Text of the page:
GRM 2010 GRM 2011

Abstract Details

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Energy Challenges in the Sultanate of Oman
Paper Proposal Text :
Like other GCC countries, Oman has articulated a need to diversify its economy. A non-OPEC state, its oil reserves, both modest and geologically challenging are costly to extract and necessitate high global prices to balance government budgets. This research uses Oman as a case study to explore two main energy challenges, energy-driven diversification and demand side management. Despite much touted infrastructure and tourism projects, the most lucrative diversification efforts are petrochemicals, which depends on cheap access to energy and increases domestic consumption which limits oil available for export. This ties in with the second energy challenge which is demand side management. Politically expedient subsidies encourage waste and inefficiency, whilst consuming upwards of $850 million each year (Oil of Ministry and Gas, 2011). These subsidies are notoriously impervious to revision, especially in light of recent unrest in the country. Indeed, this Arab Spring has introduced additional urgencies and complexities to Oman's diversification efforts. This paper investigates some of the Oman's energy challenges in light of changing economic and social imperatives, using the theoretical lens of Matthew Gray's Late Rentier State Theory (2011).

As a small producer, recently hitting only 900,000 barrels per day, Oman relies on oil for 60% of government revenue (Ministry of Finance 2010). Average predictions suggest two decades of reserves remaining, though IMF estimates closer to six decades if using an ambitious 45% recovery rate (2011). However, these reserves are challenging. One expert at an advanced recovery hydrocarbons firm, Oxy, confirms "the easy oil is gone" (Author interviews 2011). Increasing complex methods such as fracking are extremely resource and technology intensive so while Oman may indeed hit its target of 1 million barrels per day, it will come at higher expense and marginal returns, as its already aging oil wells and deep reserves are coaxed more persistently.

Oman has sought to increase oil revenues by opening its doors to international companies that specialise in advanced recovery, expanding the field from a handful of operators to over 45 (Ministry of Oil and Gas 2011). More importantly, Muscat has sought to address its overall economic reliance on oil supply through diversification, and was the first to articulate this goal in its Fourth 5-Year Plan (1994). According to Oman Vision 2020 the most heavily referenced strategies are tourism and import/export transportation infrastructure (dry docks, ports, airports, etc), and petrochemical industries. Despite high level attention on new shipping infrastructure and tourism, these sectors are not a viable substitute for current levels of oil revenue, and will not be for the foreseeable future. Petrochemicals are the most promising, but still rely on cheap access to energy. Matthew Gray, identifies this as the next progression in the rentier state story whereby "Energy-driven policies (v. Energy Centric) encourage sectors that feed into or relate to the oil or gas sector" (Gray 2011, 30). Indeed, for all practical purposes, Oman's current diversification strategy is not diversification away from hydrocarbons, but diversification within hydrocarbons. Natural gas is a foremost prong of Oman's diversification strategy, with a stated goal of 10% of GDP by 2020 (Ministry of Finance 2010) and joined the Gas Exporting Countries Forum commonly known as the ‘Gas OPEC’ in Doha 2011 in anticipation of non-associated discoveries. In publicly available government budgets, natural gas revenues are calculated in non-oil income, but not named, inadvertently feeding a false perception that Oman is moving away from its oil dependence. To date, Oman's diversification strategy depends almost exclusively on hydrocarbons to fuel the national economic engine, which is highly dependent on high oil prices.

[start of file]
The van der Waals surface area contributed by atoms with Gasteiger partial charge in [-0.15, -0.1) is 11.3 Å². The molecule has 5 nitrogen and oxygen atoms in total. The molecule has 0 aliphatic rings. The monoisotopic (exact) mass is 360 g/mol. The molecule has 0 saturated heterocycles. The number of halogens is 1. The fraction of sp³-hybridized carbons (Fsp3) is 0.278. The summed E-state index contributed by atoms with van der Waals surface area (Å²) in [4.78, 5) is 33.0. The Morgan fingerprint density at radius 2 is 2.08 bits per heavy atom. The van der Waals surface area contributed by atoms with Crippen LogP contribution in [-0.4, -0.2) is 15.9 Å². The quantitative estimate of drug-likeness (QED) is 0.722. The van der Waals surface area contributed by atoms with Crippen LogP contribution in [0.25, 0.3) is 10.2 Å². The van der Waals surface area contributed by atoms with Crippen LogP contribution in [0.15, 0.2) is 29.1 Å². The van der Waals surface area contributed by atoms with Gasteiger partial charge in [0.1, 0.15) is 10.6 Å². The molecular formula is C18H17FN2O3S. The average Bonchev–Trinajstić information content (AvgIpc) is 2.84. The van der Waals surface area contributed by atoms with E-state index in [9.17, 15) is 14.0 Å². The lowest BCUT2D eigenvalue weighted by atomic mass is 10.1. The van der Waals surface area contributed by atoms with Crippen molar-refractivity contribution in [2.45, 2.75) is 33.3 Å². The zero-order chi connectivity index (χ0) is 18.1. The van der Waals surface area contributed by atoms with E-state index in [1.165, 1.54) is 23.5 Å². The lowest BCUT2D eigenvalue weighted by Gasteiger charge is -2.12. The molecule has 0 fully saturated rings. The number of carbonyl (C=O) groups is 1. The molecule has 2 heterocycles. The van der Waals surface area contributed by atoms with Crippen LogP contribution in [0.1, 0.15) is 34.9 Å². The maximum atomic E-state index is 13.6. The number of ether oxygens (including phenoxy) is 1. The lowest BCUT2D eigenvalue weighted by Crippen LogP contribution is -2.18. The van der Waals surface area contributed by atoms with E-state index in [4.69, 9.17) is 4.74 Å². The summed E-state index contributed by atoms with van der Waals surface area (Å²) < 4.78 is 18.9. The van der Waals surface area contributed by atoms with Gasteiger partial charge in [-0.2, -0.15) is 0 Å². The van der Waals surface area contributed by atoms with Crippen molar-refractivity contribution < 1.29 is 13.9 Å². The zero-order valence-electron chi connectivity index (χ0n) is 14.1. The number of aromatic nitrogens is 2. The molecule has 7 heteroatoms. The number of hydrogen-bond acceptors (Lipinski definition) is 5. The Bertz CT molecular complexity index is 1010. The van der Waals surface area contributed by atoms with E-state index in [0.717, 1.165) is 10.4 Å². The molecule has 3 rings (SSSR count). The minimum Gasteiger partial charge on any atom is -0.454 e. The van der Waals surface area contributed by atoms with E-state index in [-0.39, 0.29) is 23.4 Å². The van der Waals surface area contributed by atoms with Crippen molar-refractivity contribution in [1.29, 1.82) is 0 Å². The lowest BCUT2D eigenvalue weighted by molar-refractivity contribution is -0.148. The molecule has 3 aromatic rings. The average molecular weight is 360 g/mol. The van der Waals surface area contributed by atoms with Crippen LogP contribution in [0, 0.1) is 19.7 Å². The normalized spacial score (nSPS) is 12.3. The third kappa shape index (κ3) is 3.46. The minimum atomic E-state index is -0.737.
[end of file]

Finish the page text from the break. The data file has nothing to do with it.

The second energy challenge facing the Sultanate is demand-side management (DSM). Petrol is sold for 30 US cents a litre (120 Omani Biases), and car ownership is nearly universal in Muscat. While official numbers are rarely published, one senior member of the Ministry of Finance confirmed that in 2010, Oman spent $850 million on fuel subsidies (diesel, petrol and cooking) and costs are rising. Once introduced, energy subsidies are notoriously difficult to modify or eliminate, especially in the Gulf countries where cheap petrol is considered a birthright (El Katiri et al 2011).

These two energy challenges are exacerbated by recent events in the region. Though financial benefits were used to stem the unrest, including raising the unemployment benefits 40%, and giving cash payment of 1000 OR ($2500 USD) the budget is vulnerable to rising costs in subsidies and energy price fluctuations for its revenue and diversification programs. Any curtailment in social subsidies and entitlements would not be well-received in the current climate, particularly as wealthy neighbors in the UAE continue to increase benefits for their own populations. This paper, drawing on extensive field research in Muscat, explores these energy challenges in light of changing economic and political imperatives.

Selected Bibliography

El-Katiri, L. 2011. Anatomy of an oil-based welfare state: Rent distribution in Kuwait. Oxford Institute for Energy

Gray, M. 2011’A Theory of Late Renterism in the Arab States of the Gulf’ Centre for International and Regional Studies, Georgetown University School of Foreign Service in Qatar, Occasional Paper No 7.

IMF 2011, ‘Economic Trends in the Sultanate’ Presentation to the Central Bank of Oman, Muscat, 14 December.

Ministry of Finance 2011 ‘Annual Budget 2010’ Available online at, Accessed 1 October 2011.